Mobile carrier NTT Docomo said Wednesday that users who update its app, which currently enables users to track down lost phones, will thereby allow the carrier to provide location information to investigative authorities without informing them.

Earlier this month, NTT Docomo said five smartphone models, some of which are already on store shelves, will allow authorities to track down the location of its smartphones without informing users. But it is not clear how this will affect users already using NTT Docomo smartphones equipped with the Android operating system.

If the users of existing models update their NTT Docomo location service app, which has been available since May 19, it will allow the mobile carrier to provide information to investigative authorities with warrants without informing users.

NTT Docomo, however, stressed that it will not provide such information “unless there was a warrant or in cases of emergency in which users’ lives are threatened,” said the mobile carrier’s spokesman on condition of anonymity, adding that it may be helpful, for example, in cases where the user is injured following a natural disaster.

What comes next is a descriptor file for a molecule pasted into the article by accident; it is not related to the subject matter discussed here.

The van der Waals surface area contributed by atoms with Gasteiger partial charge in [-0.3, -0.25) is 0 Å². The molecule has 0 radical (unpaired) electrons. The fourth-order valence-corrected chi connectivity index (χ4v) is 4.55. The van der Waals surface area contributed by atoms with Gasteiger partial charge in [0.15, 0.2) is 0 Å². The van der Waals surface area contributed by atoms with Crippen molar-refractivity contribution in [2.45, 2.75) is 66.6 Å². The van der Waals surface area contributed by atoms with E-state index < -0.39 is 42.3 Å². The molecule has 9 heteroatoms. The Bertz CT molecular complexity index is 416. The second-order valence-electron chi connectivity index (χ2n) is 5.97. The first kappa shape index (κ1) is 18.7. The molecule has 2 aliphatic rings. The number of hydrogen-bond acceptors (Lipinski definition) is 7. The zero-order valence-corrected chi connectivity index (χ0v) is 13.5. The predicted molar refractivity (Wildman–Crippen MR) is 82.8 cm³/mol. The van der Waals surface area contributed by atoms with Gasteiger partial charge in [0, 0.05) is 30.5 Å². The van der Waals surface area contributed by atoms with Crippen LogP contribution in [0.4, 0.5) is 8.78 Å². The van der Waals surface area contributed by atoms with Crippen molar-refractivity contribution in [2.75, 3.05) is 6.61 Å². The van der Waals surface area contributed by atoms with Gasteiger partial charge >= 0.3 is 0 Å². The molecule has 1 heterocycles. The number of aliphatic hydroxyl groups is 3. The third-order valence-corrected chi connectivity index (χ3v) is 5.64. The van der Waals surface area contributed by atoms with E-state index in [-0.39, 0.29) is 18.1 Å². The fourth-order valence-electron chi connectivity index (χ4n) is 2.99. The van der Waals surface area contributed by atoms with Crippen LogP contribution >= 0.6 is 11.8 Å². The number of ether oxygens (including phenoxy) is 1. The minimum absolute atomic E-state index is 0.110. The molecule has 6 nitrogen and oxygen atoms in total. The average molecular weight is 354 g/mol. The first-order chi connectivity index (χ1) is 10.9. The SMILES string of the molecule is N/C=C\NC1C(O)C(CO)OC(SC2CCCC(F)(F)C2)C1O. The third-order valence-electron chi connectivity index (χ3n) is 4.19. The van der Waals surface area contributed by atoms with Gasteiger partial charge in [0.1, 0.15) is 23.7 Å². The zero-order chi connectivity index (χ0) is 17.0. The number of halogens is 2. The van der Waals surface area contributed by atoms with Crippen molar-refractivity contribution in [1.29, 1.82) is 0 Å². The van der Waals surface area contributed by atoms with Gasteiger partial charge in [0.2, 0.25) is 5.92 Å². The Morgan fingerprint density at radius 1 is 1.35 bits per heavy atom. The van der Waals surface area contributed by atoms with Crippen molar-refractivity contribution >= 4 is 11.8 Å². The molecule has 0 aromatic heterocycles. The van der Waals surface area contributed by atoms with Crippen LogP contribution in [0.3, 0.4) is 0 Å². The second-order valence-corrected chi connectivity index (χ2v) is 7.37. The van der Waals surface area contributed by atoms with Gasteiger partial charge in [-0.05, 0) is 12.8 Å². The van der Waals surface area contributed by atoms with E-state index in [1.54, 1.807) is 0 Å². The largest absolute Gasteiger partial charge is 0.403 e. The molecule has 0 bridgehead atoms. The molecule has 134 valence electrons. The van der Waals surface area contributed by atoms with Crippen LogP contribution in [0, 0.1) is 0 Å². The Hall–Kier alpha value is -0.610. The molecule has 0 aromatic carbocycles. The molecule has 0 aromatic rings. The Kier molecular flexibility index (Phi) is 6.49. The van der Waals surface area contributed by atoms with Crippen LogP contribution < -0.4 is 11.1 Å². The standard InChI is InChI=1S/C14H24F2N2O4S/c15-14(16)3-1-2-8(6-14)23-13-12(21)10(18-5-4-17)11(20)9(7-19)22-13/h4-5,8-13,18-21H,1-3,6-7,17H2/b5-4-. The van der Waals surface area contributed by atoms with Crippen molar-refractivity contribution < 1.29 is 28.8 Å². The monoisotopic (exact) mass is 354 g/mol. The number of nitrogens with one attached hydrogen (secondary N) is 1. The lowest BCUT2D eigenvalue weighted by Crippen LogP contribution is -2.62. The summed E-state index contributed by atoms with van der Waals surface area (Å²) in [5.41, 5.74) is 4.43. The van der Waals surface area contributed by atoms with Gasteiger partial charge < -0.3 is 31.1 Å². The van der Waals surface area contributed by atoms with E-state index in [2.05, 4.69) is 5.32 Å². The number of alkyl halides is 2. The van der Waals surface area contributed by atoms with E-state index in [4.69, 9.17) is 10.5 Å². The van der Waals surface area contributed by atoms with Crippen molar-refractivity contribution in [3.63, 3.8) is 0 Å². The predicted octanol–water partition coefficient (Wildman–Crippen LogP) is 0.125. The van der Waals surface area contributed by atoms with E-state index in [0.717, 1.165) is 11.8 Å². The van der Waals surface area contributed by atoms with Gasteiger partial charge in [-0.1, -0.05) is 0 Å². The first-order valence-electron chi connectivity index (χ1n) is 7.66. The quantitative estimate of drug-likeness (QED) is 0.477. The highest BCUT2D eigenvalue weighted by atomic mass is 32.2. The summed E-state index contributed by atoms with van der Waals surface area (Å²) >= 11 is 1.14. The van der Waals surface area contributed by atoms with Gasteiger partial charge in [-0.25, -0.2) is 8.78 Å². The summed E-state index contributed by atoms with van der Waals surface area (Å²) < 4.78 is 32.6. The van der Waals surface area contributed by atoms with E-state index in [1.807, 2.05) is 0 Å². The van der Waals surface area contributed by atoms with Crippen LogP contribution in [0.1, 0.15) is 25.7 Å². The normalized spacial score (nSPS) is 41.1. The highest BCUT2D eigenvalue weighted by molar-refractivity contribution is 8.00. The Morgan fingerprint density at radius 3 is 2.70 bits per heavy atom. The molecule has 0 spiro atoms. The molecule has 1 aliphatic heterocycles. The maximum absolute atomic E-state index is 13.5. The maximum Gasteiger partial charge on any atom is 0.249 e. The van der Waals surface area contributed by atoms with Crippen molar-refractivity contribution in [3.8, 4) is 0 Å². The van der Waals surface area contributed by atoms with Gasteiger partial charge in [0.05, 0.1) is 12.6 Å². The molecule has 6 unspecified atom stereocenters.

The move came after the Ministry of Internal Affairs and Communications revised its privacy policy guidelines for carriers in June last year so that they will not be obliged to inform users when the government orders them to provide location information.

Since the ministry’s guidelines urge mobile carriers to install such a function, other carriers are likely to follow suit, industry sources said. SoftBank Corp. and KDDI Corp., operator of au, have said a program to install the same service is still in the works.

NTT Docomo’s privacy policy stipulates that it will offer users’ location information to government organizations without notifying users if doing so will interfere with the investigation or other issues.

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